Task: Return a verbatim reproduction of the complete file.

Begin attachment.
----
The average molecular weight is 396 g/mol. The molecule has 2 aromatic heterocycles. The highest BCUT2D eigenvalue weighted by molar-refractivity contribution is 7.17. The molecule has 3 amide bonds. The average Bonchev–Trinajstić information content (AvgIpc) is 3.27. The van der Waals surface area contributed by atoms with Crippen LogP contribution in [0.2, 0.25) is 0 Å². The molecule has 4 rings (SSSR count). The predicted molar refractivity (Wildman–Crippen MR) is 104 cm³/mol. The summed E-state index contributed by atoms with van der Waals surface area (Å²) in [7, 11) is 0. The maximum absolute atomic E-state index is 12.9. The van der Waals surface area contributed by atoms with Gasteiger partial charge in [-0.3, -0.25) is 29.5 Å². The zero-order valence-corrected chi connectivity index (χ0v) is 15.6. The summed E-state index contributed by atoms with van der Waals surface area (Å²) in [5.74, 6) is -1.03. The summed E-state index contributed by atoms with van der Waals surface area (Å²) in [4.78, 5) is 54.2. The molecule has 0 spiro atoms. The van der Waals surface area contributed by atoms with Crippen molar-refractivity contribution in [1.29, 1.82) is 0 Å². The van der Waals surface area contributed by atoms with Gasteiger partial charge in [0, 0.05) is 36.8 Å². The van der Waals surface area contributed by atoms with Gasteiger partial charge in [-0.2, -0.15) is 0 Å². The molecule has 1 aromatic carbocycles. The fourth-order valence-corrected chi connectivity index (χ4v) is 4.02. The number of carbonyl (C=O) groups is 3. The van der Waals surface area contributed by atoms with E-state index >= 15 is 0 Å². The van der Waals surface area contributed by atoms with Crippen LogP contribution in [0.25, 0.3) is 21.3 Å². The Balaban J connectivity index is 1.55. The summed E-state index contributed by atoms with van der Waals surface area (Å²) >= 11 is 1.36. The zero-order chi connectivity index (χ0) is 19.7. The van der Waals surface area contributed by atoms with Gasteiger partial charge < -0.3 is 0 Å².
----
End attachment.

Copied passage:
The average molecular weight is 396 g/mol. The molecule has 2 aromatic heterocycles. The highest BCUT2D eigenvalue weighted by molar-refractivity contribution is 7.17. The molecule has 3 amide bonds. The average Bonchev–Trinajstić information content (AvgIpc) is 3.27. The van der Waals surface area contributed by atoms with Crippen LogP contribution in [0.2, 0.25) is 0 Å². The molecule has 4 rings (SSSR count). The predicted molar refractivity (Wildman–Crippen MR) is 104 cm³/mol. The summed E-state index contributed by atoms with van der Waals surface area (Å²) in [7, 11) is 0. The maximum absolute atomic E-state index is 12.9. The van der Waals surface area contributed by atoms with Gasteiger partial charge in [-0.3, -0.25) is 29.5 Å². The zero-order valence-corrected chi connectivity index (χ0v) is 15.6. The summed E-state index contributed by atoms with van der Waals surface area (Å²) in [5.74, 6) is -1.03. The summed E-state index contributed by atoms with van der Waals surface area (Å²) in [4.78, 5) is 54.2. The molecule has 0 spiro atoms. The van der Waals surface area contributed by atoms with Crippen molar-refractivity contribution in [1.29, 1.82) is 0 Å². The van der Waals surface area contributed by atoms with Gasteiger partial charge in [0, 0.05) is 36.8 Å². The van der Waals surface area contributed by atoms with Gasteiger partial charge in [-0.2, -0.15) is 0 Å². The molecule has 1 aromatic carbocycles. The fourth-order valence-corrected chi connectivity index (χ4v) is 4.02. The number of carbonyl (C=O) groups is 3. The van der Waals surface area contributed by atoms with E-state index >= 15 is 0 Å². The van der Waals surface area contributed by atoms with Crippen LogP contribution in [0.25, 0.3) is 21.3 Å². The Balaban J connectivity index is 1.55. The summed E-state index contributed by atoms with van der Waals surface area (Å²) >= 11 is 1.36. The zero-order chi connectivity index (χ0) is 19.7. The van der Waals surface area contributed by atoms with Gasteiger partial charge < -0.3 is 0 Å².